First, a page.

I’m not having that – alcohol free wine?

Fellow Wine Lovers,

That was nice wasn’t it?  Bit of a flurry of September sunshine but not so much that we all start moaning about how hot it is and how the garden needs some rain.  True to Pavlov’s conditional reflex findings, the weather worked a treat for us, everyone suddenly treating Tuesday/Wednesday as the new Friday/Saturday as the fridges could barely keep up with the rapid exodus of beer and rosé; excellent work one and all, hope you enjoyed yourselves!

And then it rained on Wednesday evening and we remembered that we live in England, this is how we roll.  The school holidays are finally over, the sound of horns on Arthur Road is perpetual as everyone gets stuck in traffic with no reverse gear and the regularity of cold calls from energy companies trying to get me to change supplier has quadrupled.  Ah, September, you unruly child.

And then we read some news that might send chills to the hearts of wine merchants across the universe (because, yes, that’s how far our tentacles have spread).  Having talked a month ago about how good coffee, cheese and two glasses of wine a day are for our heart health, we were delighted by the clever scientists researching wine and its benefits.  However, this week we are less sure and our uncertainty comes in the form of Dr Rudolph Schutte at Anglia Ruskin University.  I won’t repeat the whole of his research paper (probably because that would be some sort of copyright infringement) but suffice to say, your man is an expert on Cardiovascular Epidemiology.  He doesn’t have great things to say about beer, cider and spirits but then these have never been touted as being good for you.  However, the body blows came as he started giving wine a hard time:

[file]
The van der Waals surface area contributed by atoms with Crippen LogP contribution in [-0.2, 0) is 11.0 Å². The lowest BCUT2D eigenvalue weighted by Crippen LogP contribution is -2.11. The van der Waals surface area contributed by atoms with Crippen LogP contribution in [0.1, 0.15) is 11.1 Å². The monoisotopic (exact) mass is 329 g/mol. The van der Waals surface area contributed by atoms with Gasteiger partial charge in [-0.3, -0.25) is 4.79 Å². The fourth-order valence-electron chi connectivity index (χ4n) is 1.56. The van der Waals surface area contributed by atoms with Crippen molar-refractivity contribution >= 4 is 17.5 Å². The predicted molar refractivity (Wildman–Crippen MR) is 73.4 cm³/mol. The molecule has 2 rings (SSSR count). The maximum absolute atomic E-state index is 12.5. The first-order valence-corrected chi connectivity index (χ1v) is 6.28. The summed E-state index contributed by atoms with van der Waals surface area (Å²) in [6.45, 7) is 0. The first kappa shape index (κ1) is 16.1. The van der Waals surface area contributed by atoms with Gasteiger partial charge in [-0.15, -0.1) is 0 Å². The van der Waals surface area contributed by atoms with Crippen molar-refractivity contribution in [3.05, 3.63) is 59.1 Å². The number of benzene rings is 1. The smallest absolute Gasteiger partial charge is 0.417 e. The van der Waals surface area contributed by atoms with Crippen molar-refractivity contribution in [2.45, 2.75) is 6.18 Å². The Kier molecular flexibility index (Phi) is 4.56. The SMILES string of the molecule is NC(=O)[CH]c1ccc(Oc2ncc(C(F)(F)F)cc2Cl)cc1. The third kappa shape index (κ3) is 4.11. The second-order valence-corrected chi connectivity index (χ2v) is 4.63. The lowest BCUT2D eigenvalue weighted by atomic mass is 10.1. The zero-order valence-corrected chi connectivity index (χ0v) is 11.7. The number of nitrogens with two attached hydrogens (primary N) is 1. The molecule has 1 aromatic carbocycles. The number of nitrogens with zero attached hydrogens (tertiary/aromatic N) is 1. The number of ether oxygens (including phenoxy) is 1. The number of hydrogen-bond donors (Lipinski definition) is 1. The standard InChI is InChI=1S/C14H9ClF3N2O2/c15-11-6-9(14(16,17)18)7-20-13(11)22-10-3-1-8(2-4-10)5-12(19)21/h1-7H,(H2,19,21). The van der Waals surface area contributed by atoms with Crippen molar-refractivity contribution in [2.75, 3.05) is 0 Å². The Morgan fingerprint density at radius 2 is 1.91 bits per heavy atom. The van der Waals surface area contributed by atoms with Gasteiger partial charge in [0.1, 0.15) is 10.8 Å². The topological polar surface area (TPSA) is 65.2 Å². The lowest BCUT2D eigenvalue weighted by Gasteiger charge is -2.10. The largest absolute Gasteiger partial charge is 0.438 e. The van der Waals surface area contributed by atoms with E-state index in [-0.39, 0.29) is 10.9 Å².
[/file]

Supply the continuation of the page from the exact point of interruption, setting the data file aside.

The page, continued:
“There is an undeniable protective beneficial relationship between coronary heart disease and consumption of both red and white wine”

Good news so far, dankie Rudolph.

“However, this is only seen with coronary heart disease and none of the other cardiovascular diseases.”

Ok, it’s not a perfect panacea but at least it helps a bit.

“This relationship is also seen for alcohol-free wine, so it suggests the benefits are thanks to the polyphenols in the wine rather than the alcohol.”

What the?  Shut the front door?  No, no, no, no, no, no, no – I’m not having that – alcohol free wine?  In fairness we never really thought it was the booze in the drink that did us good, otherwise beer, cider and spirits would be our friends too but did he really have to spell it out, again.  Equally, if he was going to do so, couldn’t he have buried it in August when no one was looking?

Humph, it’s a bit like choosing your favourite weather forecast because it has the closest resemblance to what you want to hear.  Consequently, I think I’ll stick to reading the Italian research from a few weeks back and the articles by Prof Rosa María Lamuela-Raventós, from Universitat de Barcelona, who in July suggested evidence to show moderate consumption of red wine can help you to burn calories in food when drunk during meals, while offering a range of health benefits too – sound anything like the French Paradox to you?